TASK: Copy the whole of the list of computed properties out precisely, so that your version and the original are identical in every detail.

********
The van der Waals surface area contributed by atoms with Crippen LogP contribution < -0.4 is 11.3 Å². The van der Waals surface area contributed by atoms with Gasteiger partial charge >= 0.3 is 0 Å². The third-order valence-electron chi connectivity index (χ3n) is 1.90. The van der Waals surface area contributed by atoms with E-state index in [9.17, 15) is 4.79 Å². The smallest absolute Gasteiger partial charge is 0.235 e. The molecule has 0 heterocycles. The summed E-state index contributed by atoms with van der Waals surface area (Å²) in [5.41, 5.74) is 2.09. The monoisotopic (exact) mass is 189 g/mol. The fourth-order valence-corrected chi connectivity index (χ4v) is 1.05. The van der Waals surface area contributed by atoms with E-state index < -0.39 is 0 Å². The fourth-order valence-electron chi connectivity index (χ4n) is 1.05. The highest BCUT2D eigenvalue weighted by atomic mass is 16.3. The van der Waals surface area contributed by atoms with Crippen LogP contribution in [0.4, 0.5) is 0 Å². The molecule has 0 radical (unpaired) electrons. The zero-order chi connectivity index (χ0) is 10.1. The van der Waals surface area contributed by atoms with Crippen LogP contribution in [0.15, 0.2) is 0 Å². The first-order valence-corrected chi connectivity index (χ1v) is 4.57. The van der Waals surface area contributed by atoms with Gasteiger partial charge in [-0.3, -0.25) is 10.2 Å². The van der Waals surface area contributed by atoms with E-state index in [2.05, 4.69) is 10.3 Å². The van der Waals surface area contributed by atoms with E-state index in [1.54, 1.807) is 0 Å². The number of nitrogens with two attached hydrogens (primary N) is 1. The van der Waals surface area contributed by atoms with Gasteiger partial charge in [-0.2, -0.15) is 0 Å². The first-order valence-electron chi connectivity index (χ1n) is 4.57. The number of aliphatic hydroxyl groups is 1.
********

The van der Waals surface area contributed by atoms with Crippen LogP contribution < -0.4 is 11.3 Å². The van der Waals surface area contributed by atoms with Gasteiger partial charge >= 0.3 is 0 Å². The third-order valence-electron chi connectivity index (χ3n) is 1.90. The van der Waals surface area contributed by atoms with E-state index in [9.17, 15) is 4.79 Å². The smallest absolute Gasteiger partial charge is 0.235 e. The molecule has 0 heterocycles. The summed E-state index contributed by atoms with van der Waals surface area (Å²) in [5.41, 5.74) is 2.09. The monoisotopic (exact) mass is 189 g/mol. The fourth-order valence-corrected chi connectivity index (χ4v) is 1.05. The van der Waals surface area contributed by atoms with E-state index < -0.39 is 0 Å². The fourth-order valence-electron chi connectivity index (χ4n) is 1.05. The highest BCUT2D eigenvalue weighted by atomic mass is 16.3. The van der Waals surface area contributed by atoms with Crippen LogP contribution in [0.4, 0.5) is 0 Å². The molecule has 0 radical (unpaired) electrons. The zero-order chi connectivity index (χ0) is 10.1. The van der Waals surface area contributed by atoms with Crippen LogP contribution in [0.15, 0.2) is 0 Å². The first-order valence-corrected chi connectivity index (χ1v) is 4.57. The van der Waals surface area contributed by atoms with Gasteiger partial charge in [-0.3, -0.25) is 10.2 Å². The van der Waals surface area contributed by atoms with E-state index in [2.05, 4.69) is 10.3 Å². The van der Waals surface area contributed by atoms with E-state index in [1.54, 1.807) is 0 Å². The number of nitrogens with two attached hydrogens (primary N) is 1. The van der Waals surface area contributed by atoms with Gasteiger partial charge in [-0.2, -0.15) is 0 Å². The first-order valence-electron chi connectivity index (χ1n) is 4.57. The number of aliphatic hydroxyl groups is 1.